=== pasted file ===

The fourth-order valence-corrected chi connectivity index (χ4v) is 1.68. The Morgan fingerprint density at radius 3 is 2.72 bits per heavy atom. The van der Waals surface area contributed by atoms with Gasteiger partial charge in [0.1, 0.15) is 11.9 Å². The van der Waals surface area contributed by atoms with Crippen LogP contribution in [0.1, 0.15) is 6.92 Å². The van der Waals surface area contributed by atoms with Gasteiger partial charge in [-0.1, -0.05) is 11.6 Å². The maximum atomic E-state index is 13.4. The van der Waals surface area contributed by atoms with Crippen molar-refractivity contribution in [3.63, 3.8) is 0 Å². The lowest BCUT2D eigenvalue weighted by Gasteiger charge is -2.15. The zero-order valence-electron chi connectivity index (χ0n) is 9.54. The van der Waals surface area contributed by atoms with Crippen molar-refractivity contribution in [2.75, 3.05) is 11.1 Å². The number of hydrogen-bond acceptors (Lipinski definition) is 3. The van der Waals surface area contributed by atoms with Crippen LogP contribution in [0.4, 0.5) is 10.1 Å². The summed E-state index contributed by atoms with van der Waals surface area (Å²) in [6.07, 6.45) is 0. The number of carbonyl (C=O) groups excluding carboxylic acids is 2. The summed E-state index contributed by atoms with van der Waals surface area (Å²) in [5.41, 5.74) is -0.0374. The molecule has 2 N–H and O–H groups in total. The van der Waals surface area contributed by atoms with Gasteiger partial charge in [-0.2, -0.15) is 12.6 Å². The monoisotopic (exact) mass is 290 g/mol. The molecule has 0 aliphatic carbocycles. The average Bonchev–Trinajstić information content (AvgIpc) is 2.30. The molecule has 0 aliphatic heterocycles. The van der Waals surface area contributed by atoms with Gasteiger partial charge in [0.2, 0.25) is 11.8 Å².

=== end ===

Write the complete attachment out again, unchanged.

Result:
The fourth-order valence-corrected chi connectivity index (χ4v) is 1.68. The Morgan fingerprint density at radius 3 is 2.72 bits per heavy atom. The van der Waals surface area contributed by atoms with Gasteiger partial charge in [0.1, 0.15) is 11.9 Å². The van der Waals surface area contributed by atoms with Crippen LogP contribution in [0.1, 0.15) is 6.92 Å². The van der Waals surface area contributed by atoms with Gasteiger partial charge in [-0.1, -0.05) is 11.6 Å². The maximum atomic E-state index is 13.4. The van der Waals surface area contributed by atoms with Crippen molar-refractivity contribution in [3.63, 3.8) is 0 Å². The lowest BCUT2D eigenvalue weighted by Gasteiger charge is -2.15. The zero-order valence-electron chi connectivity index (χ0n) is 9.54. The van der Waals surface area contributed by atoms with Crippen molar-refractivity contribution in [2.75, 3.05) is 11.1 Å². The number of hydrogen-bond acceptors (Lipinski definition) is 3. The van der Waals surface area contributed by atoms with Crippen LogP contribution in [0.4, 0.5) is 10.1 Å². The summed E-state index contributed by atoms with van der Waals surface area (Å²) in [6.07, 6.45) is 0. The number of carbonyl (C=O) groups excluding carboxylic acids is 2. The summed E-state index contributed by atoms with van der Waals surface area (Å²) in [5.41, 5.74) is -0.0374. The molecule has 2 N–H and O–H groups in total. The van der Waals surface area contributed by atoms with Gasteiger partial charge in [-0.2, -0.15) is 12.6 Å². The monoisotopic (exact) mass is 290 g/mol. The molecule has 0 aliphatic carbocycles. The average Bonchev–Trinajstić information content (AvgIpc) is 2.30. The molecule has 0 aliphatic heterocycles. The van der Waals surface area contributed by atoms with Gasteiger partial charge in [0.2, 0.25) is 11.8 Å².